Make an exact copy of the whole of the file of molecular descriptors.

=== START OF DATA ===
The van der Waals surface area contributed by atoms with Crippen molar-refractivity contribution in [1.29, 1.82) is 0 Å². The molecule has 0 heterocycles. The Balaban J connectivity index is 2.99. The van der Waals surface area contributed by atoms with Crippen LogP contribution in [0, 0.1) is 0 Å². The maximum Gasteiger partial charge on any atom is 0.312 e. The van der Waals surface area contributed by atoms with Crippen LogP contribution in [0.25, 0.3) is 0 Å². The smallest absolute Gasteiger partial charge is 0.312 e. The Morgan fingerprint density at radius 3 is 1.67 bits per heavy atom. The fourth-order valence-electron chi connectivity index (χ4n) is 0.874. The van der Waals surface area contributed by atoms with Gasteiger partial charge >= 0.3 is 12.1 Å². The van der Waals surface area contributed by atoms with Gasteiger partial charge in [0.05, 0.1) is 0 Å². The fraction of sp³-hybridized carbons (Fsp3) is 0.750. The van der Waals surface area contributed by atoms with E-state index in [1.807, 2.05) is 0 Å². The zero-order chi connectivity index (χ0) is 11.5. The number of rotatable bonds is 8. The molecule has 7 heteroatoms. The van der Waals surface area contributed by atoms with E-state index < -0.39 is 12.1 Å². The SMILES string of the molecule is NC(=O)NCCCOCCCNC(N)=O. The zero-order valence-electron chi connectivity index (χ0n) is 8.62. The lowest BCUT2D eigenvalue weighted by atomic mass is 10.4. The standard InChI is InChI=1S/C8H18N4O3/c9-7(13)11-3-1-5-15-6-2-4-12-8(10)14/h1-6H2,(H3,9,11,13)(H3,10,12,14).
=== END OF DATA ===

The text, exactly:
The van der Waals surface area contributed by atoms with Crippen molar-refractivity contribution in [1.29, 1.82) is 0 Å². The molecule has 0 heterocycles. The Balaban J connectivity index is 2.99. The van der Waals surface area contributed by atoms with Crippen LogP contribution in [0, 0.1) is 0 Å². The maximum Gasteiger partial charge on any atom is 0.312 e. The van der Waals surface area contributed by atoms with Crippen LogP contribution in [0.25, 0.3) is 0 Å². The smallest absolute Gasteiger partial charge is 0.312 e. The Morgan fingerprint density at radius 3 is 1.67 bits per heavy atom. The fourth-order valence-electron chi connectivity index (χ4n) is 0.874. The van der Waals surface area contributed by atoms with Gasteiger partial charge >= 0.3 is 12.1 Å². The van der Waals surface area contributed by atoms with Gasteiger partial charge in [0.05, 0.1) is 0 Å². The fraction of sp³-hybridized carbons (Fsp3) is 0.750. The van der Waals surface area contributed by atoms with E-state index in [1.807, 2.05) is 0 Å². The zero-order chi connectivity index (χ0) is 11.5. The number of rotatable bonds is 8. The molecule has 7 heteroatoms. The van der Waals surface area contributed by atoms with E-state index < -0.39 is 12.1 Å². The SMILES string of the molecule is NC(=O)NCCCOCCCNC(N)=O. The zero-order valence-electron chi connectivity index (χ0n) is 8.62. The lowest BCUT2D eigenvalue weighted by atomic mass is 10.4. The standard InChI is InChI=1S/C8H18N4O3/c9-7(13)11-3-1-5-15-6-2-4-12-8(10)14/h1-6H2,(H3,9,11,13)(H3,10,12,14).